Parental accounts of the impact of living with a child with autism in a remote community.
Negara Brunei Darussalam.A/Professor Kathleen TaitHong Kong Baptist UniversityHong Kong SAR
Traditional Islamic Community
95% is uncultivated jungle
Strong cultural and religious belief systems impact on attitude and practice in the remote areas of Brunei.
Water ways are a way of life.
Use of religious faith, medicine man, and traditional medicine to heal.
Traditional (jungle) medicineKecubong (flower)
The Inclusive Educational PolicyThe philosophy and policy of special education in Brunei state that all children can learn if they are provided with appropriate educational programs that meet the childrens unique individual needs for maximizing their learning potential. However, students with mild disabilities far over-represent enrolment in regular classrooms in comparison to students with severe disabilities.
Parent initiated classes for students with special education needs are held in private houses.
These non-registered classes are limited and occur in very cramped conditions.
One NGO offering support for families with chn with autism: Smarter CentreThis NGO has been running since 2004. It offers part time day services to children with autism aged between 4 12 years of age. There are no trained therapists and no trained teachers. There is a business manager & Director.
Aim of the studyThe objective of this study was to assess the subjective interpretation of Bruneian parents regarding the impact of a child with autism on the family.
Participants30 families with children with autism aged between 0-12 years access services from the only agency which offers services to children with autism in Brunei.
All 30 sets of parents where recruited to complete the Impact on Family Scale (IFS; Stein & Reissman, 2004).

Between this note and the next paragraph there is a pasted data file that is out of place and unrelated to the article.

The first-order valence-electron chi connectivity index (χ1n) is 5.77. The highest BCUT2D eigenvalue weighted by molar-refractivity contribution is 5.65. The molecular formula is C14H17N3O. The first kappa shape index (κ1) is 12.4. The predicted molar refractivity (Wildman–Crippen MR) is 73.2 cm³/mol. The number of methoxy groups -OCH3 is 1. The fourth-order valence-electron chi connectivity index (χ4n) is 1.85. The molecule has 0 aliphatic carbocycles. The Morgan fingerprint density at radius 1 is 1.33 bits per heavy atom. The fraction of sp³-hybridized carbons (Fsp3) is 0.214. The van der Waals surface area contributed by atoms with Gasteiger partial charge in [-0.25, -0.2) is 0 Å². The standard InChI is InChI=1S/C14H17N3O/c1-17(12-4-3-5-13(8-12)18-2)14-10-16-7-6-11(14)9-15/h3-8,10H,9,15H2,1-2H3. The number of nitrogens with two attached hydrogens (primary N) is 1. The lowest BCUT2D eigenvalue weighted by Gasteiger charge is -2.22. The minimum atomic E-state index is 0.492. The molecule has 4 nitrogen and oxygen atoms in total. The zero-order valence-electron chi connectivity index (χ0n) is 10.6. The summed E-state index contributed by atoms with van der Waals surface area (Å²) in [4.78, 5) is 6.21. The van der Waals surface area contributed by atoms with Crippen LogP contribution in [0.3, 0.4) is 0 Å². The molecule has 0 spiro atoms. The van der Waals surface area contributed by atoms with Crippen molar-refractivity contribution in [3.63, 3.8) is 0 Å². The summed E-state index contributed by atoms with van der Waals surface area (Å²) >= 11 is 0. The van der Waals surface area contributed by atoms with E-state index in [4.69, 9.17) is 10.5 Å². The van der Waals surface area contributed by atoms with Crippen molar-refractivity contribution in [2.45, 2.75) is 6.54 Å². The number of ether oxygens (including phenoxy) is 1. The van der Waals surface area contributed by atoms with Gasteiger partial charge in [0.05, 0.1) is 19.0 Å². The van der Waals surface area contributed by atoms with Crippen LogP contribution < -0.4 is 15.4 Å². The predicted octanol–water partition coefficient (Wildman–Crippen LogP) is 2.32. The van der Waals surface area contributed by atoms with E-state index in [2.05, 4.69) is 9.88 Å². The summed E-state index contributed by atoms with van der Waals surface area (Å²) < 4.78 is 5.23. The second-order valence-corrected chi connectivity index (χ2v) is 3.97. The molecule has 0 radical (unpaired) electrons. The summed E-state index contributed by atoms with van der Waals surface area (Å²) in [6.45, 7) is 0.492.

Parent perception of intensity of stress in different life areas were also examined as a function of salient social and demographic factors associated with the childs disability.
Data collectionData was collected in the form of a home visit with both parents where possible.
The semi-structured interview was carried out by an RA who was Bruneian, training to be a teacher, and who could speak both English and Malay fluently.
ResultsBruneian parents reported a high degree of stress in caring for their child with autism. Highlight some further discussion on disruption of social relationships, general and total impact.
Disruption of Social Relationships
He is okay ..as long as there is some blue.
The blue family
General impactFamily 6 Only parents that have autism children know the worry they are carrying rather than parents doesnt have autism children. Financial problem is affecting some parents to send their children to SMARTER for joining the Association. There is a lot of parents had an autism children in lack of services
Themes that emergedPositive outcomesCloser familyMore tolerantHumble, caring,Open mindedNever give up!Stronger emotionally, physically, spiritually.A test of the family members faith.
Issues of concernFinancial impactLack of understanding by othersLack of services in regular schoolsMany concerned for the future care of their child due to lack of services.
Autism: a test of the families faith.Family 24A child is a responsibility given by Allah the Almighty. Look after him/her well and God willing, you will be blessed by this test. Amen.Family 12Autistic child is a gift child, as a parent. Family 16This test we can accurately say is from Allah the Almighty to our family. This is for us to be more patient when faced with other challenges. Family 27Life with a child with autism is very different and challenging especially for your patience and faith.